How many cars do we need to buy to offset all those dam trees?
        • 5 Years Ago
        @harlanx6
        Harlanx6,
        Again, a population increase of 6 Billion ( with a B ) people in 200 years.
        An industrial explosion that covers the Globe.

        But you stick with your little theory the world doesn't change.
        • 5 Years Ago
        @harlanx6
        So, since my dad is a tree farmer I can drive my lifted Jeep guilt free, right?
        harlanx6
        • 5 Years Ago
        @harlanx6
        Ernie that sounds like a bunch of hand wringing, sky is falling crap to me, but I'll bet there are a bunch of ABG readers that will swallow it whole!
        I don't.
        • 5 Years Ago
        @harlanx6
        Its a valid point from ernie. The worlds forests have been decimated. 50,000 to 170,000 square kilometers of forest are lost per year, in the past 30 years thats a hell of a lot of land.
        The loss of trees contributes to environmental problems such as flooding,drought,desertification, non fertile land not to mention the loss of bio diversity. The very fact that we're polluting more yet reducing the amount of trees will be a recipee for disaster, take the easter islands as an example.
        • 5 Years Ago
        @harlanx6
        Oh don't worry about that, we're harvesting *them* as quickly as we can.

        For reference, the world has half the forest it did in the 15th century. So the problem isn't *just* that we're polluting too much, it's that we don't have the trees needed to support life on the planet in the long term.
      • 5 Years Ago
      what's a "cubic pound"?
        • 5 Years Ago
        "1 cubic pound = 0.093324833 kg3"

        That's no less confusing.
        • 5 Years Ago
        I just did a google search for "cubic pound" (with the quotes). The first link was this ABG article. There's a circular definition for ya.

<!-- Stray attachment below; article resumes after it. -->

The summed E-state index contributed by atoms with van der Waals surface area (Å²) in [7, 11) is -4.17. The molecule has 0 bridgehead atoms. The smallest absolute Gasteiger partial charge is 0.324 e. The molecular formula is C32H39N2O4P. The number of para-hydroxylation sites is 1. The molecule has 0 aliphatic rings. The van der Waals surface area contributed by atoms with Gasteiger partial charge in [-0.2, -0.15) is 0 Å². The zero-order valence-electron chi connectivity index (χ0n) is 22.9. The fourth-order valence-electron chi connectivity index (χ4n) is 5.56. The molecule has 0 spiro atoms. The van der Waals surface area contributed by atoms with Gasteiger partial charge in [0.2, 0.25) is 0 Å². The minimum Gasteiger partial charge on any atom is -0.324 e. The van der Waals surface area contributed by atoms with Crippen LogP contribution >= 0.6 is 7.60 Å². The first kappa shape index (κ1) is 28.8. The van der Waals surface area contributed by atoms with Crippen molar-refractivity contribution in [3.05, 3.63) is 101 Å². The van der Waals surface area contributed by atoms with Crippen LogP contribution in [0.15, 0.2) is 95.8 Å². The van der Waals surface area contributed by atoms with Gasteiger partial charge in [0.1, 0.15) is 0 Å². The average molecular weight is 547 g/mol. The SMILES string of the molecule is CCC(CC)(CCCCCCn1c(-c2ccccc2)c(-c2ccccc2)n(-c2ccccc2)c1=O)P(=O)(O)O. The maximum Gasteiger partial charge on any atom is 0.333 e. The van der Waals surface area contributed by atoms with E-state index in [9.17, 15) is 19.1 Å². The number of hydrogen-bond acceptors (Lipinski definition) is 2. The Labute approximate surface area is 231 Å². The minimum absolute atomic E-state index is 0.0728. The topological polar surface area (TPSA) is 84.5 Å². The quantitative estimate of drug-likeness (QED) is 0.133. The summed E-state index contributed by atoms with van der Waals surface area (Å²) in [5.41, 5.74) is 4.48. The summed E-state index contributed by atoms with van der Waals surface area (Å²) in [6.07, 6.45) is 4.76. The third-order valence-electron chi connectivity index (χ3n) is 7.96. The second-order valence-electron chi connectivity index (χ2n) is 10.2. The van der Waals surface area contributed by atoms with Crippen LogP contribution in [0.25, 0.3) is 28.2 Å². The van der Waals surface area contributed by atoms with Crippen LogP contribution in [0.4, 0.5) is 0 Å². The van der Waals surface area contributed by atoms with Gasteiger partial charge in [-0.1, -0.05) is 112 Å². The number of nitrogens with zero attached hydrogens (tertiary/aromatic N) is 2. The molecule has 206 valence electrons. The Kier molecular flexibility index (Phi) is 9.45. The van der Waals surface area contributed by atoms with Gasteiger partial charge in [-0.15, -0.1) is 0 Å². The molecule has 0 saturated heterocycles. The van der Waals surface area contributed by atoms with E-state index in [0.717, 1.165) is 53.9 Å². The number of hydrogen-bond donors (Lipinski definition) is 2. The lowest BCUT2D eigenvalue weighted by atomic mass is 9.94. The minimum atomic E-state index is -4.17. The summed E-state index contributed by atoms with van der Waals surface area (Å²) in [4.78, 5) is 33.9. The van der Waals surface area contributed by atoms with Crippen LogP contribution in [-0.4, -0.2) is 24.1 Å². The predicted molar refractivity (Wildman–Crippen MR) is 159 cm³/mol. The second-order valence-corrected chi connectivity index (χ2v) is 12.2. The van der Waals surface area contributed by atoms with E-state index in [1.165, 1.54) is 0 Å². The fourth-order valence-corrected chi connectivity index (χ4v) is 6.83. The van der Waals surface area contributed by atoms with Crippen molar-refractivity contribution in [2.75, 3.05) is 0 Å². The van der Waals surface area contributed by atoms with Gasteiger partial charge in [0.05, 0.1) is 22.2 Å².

• 5 Years Ago
        Oh, a cubic pound is what you get when you make a perfect cube, one pound on each side. So it's nine pounds in total. ;)
        • 5 Years Ago
        According to Google:
        1 cubic pound = 0.093324833 kg3

        According to me:
        Something you get when you screw up your units of measure

        Also, what age and type of tree are we talking about? Are we talking Southern Yellow Pine, Magnolia, Dogwood, Marijuana, Douglas Fir? I can plant lots of tiny trees every year if that will help. Plus, I know a few guys that grow trees in their basement/closet... and let me tell ya, they're offsetting a lot of cars (just kidding, sortof).

        Anyway, I'm going to need a little more convincing before this "data" holds water with me.
      • 5 Years Ago
      Bring on the hybrids. I drove a prius the other day. It is somewhat boring to drive, but it gets you to point a or b on much less gas. Donating your car to charities is another good way to help the environment. Instead of giving the car to a salvage yard, donate your car to a reputable car donation organization.
        • 5 Years Ago
        Even better than donating them to charity is to donate them to a homeless person to live in. Sure, it's no Hilton, but it's still a roof over their head. Even if the car doesn't run, it still is a pretty nice place to stretch out and sleep.
        Get a few homeless folks together, take them out behind a Walmart somewhere and drop off a bunch of cars. I guarantee when you come back in a year or so, the will have a whole shanty town community. It will probably be nicer than a trailer park, and they may even have started a representative government. Everybody wins.
        • 5 Years Ago
        The biggest problem with driving a hybrid is being judged by everyone around you. They know you only do it to feel good about yourself. They know you don't have a lot of friends and being the trendy person feels good. You think of yourself like a Hollywood celebrity, adopting cats instead of children, doing good.

        The rest of us know that It does not take a rocket scientist to know that your cell phone batteries go bad every few years, and all those batteries in your hybrid will go bad too. Then you are polluting more than I am in my "dont need to feel good about myself hummer"
        • 5 Years Ago
        haha, your idea was debunked one year ago.
        Still the "right" wing regurgitates it over and over and over...
      • 5 Years Ago
      This article explains and confirms what I have been posting for quite a while. North America in a Net carbon SINK.

      North America, north of 51 degrees N, absorbs and sequesters every molecule of CO2 its emits into the atmosphere and some more from around the world. This was confirmed by a series of experimental measurements conducted at Princeton University and that resulted in a score of peer reviewed scientific published papers. The papers were never disputed nor refuted, but have been simply ignored.